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An antibody treatment reduces the rate of flare-ups by nearly 20 per cent in patients with a subgroup of treatment-resistant chronic obstructive pulmonary disease (COPD), according to the results of two large international trials presented at the European Respiratory Society International Congress in Milan, Italy, and simultaneously published in the New England Journal of Medicine.

‘The goal of precision medicine is to give the right treatment to the right patient,’ said lead author Frank Sciurba, MD, Director of the Centre For COPD and Emphysema and UPMC Pulmonary Function Exercise Physiology Laboratory, and visiting Professor in the Division of Pulmonary, Allergy, and

Critical Care Medicine, University of Pittsburgh School of Medicine.

‘These findings are the first example of a precision therapy that is uniquely effective in a subgroup of patients with treatment-resistant COPD.’

‘There is significant variation between patients in the cells and other proteins responsible for lung inflammation, so there are actually many different subtypes of COPD,’ said Sciurba.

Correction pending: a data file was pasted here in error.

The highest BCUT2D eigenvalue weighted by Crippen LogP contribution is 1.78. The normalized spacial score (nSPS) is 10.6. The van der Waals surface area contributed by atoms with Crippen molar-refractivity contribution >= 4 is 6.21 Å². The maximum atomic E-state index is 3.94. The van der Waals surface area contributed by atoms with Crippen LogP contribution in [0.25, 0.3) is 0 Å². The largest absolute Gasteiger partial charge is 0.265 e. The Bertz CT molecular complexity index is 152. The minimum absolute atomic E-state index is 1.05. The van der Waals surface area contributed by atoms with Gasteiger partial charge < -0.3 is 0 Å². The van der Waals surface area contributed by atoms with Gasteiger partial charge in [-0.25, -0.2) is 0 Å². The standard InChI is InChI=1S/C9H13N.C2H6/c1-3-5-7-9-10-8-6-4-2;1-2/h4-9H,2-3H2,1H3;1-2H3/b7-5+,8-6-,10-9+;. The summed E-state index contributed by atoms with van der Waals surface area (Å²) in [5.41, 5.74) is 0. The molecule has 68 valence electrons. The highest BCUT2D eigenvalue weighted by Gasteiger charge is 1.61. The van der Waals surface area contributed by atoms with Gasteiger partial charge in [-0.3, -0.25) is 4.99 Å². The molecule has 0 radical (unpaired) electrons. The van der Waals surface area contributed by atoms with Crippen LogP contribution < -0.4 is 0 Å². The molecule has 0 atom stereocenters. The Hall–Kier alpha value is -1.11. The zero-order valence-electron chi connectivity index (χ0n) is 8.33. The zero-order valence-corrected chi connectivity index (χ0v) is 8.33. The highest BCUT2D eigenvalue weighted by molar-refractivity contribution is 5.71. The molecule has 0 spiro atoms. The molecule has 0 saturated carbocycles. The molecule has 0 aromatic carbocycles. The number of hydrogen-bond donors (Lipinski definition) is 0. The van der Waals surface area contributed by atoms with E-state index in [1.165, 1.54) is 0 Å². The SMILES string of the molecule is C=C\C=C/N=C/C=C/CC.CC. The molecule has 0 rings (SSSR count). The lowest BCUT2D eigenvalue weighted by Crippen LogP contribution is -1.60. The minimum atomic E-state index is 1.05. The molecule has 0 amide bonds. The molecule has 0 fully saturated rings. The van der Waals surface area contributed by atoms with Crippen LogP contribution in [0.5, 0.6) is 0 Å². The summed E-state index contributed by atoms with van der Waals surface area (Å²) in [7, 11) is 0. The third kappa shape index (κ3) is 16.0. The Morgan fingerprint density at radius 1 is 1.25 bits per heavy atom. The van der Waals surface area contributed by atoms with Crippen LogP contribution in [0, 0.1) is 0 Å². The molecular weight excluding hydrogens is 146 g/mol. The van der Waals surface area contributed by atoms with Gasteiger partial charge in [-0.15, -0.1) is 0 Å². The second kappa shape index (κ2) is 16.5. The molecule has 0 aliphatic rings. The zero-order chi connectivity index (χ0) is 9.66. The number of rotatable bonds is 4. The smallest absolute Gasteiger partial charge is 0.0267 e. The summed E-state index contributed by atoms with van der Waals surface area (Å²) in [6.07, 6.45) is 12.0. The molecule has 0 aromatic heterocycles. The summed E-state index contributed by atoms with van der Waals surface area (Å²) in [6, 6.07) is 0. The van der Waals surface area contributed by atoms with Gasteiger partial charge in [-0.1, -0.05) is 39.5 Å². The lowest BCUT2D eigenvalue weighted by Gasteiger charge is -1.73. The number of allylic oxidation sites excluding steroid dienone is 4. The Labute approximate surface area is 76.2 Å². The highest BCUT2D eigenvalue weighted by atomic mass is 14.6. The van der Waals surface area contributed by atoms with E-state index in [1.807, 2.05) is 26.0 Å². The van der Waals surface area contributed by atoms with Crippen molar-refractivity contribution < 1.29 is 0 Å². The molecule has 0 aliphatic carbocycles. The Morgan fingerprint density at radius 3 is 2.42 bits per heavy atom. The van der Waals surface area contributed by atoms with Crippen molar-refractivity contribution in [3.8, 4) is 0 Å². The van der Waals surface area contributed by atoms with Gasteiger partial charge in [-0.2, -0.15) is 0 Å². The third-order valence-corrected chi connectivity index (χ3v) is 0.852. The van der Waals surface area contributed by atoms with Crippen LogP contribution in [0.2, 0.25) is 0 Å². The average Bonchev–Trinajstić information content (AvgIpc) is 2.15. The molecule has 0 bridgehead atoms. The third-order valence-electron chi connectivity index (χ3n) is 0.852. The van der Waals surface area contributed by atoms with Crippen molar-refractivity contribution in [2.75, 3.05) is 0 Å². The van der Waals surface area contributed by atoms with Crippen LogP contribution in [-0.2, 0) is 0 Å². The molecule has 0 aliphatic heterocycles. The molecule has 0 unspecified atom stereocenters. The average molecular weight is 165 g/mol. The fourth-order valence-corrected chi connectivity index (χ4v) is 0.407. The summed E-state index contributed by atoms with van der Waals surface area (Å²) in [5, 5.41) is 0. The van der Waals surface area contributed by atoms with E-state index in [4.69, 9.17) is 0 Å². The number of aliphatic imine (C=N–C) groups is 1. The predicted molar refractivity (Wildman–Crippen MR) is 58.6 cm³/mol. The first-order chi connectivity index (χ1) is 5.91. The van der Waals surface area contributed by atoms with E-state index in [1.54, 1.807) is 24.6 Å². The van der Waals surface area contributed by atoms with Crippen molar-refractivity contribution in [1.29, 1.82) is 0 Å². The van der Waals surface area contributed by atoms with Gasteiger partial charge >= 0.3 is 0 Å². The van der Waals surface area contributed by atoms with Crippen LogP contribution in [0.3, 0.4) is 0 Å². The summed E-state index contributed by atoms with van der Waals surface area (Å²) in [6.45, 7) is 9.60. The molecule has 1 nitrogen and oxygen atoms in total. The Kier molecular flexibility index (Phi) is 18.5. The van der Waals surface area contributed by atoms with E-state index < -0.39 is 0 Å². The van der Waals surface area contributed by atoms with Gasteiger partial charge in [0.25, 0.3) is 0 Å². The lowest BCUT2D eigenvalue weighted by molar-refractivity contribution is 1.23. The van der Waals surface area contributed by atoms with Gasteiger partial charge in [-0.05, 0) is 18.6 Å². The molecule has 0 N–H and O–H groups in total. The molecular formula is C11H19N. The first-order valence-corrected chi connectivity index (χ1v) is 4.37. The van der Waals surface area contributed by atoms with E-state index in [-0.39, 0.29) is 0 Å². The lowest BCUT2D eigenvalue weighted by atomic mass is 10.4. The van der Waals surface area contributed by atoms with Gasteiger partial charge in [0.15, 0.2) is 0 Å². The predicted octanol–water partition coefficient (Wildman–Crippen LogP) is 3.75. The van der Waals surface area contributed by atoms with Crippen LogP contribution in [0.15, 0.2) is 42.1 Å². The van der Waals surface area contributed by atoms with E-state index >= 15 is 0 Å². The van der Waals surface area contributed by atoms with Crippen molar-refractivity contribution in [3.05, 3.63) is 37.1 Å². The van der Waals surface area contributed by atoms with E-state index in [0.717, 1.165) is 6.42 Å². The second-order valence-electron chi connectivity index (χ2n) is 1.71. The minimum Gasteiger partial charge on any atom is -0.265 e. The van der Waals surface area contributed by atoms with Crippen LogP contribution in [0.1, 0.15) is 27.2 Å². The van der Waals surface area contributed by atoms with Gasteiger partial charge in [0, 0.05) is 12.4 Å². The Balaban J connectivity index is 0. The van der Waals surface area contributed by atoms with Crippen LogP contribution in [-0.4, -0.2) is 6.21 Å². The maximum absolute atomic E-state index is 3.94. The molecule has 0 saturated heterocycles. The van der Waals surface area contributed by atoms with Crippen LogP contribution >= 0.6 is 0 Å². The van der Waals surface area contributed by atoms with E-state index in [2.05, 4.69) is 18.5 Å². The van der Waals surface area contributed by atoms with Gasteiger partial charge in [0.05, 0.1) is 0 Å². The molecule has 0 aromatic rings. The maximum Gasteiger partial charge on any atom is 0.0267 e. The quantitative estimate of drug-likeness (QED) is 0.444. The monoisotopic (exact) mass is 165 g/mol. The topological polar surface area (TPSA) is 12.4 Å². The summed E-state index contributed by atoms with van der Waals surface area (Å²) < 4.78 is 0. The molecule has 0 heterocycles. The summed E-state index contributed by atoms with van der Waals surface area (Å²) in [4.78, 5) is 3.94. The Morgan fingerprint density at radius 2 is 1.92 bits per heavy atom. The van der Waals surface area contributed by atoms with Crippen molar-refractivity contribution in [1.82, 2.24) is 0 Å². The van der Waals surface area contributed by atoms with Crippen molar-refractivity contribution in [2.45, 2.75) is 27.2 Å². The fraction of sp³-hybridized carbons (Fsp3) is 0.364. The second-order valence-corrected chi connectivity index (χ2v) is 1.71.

‘One subgroup called eosinophilic predominant COPD is present in as many as 40 per cent of patients and is characterised by elevated levels of a type of white blood cell known as eosinophils.’

The new study reports the results from two Phase III clinical trials evaluating the efficacy of mepolizumab, an antibody treatment that reduces the number of eosinophils in the blood, in moderate-to-severe treatment-resistant eosinophilic COPD by blocking the pro-inflammatory effects of interleukin-5.

Patients included in the trials were still having flare-ups despite a year of a standard treatment known as ‘triple inhaled therapy’ that includes bronchodilators and glucocorticoids.

‘These patients already have been given every treatment we have to offer them and are still having flare-ups that significantly interfere with their quality of life and can lead to deterioration in lung function and higher mortality,’ commented Sciurba.

‘We hoped to be able to offer them an option.’

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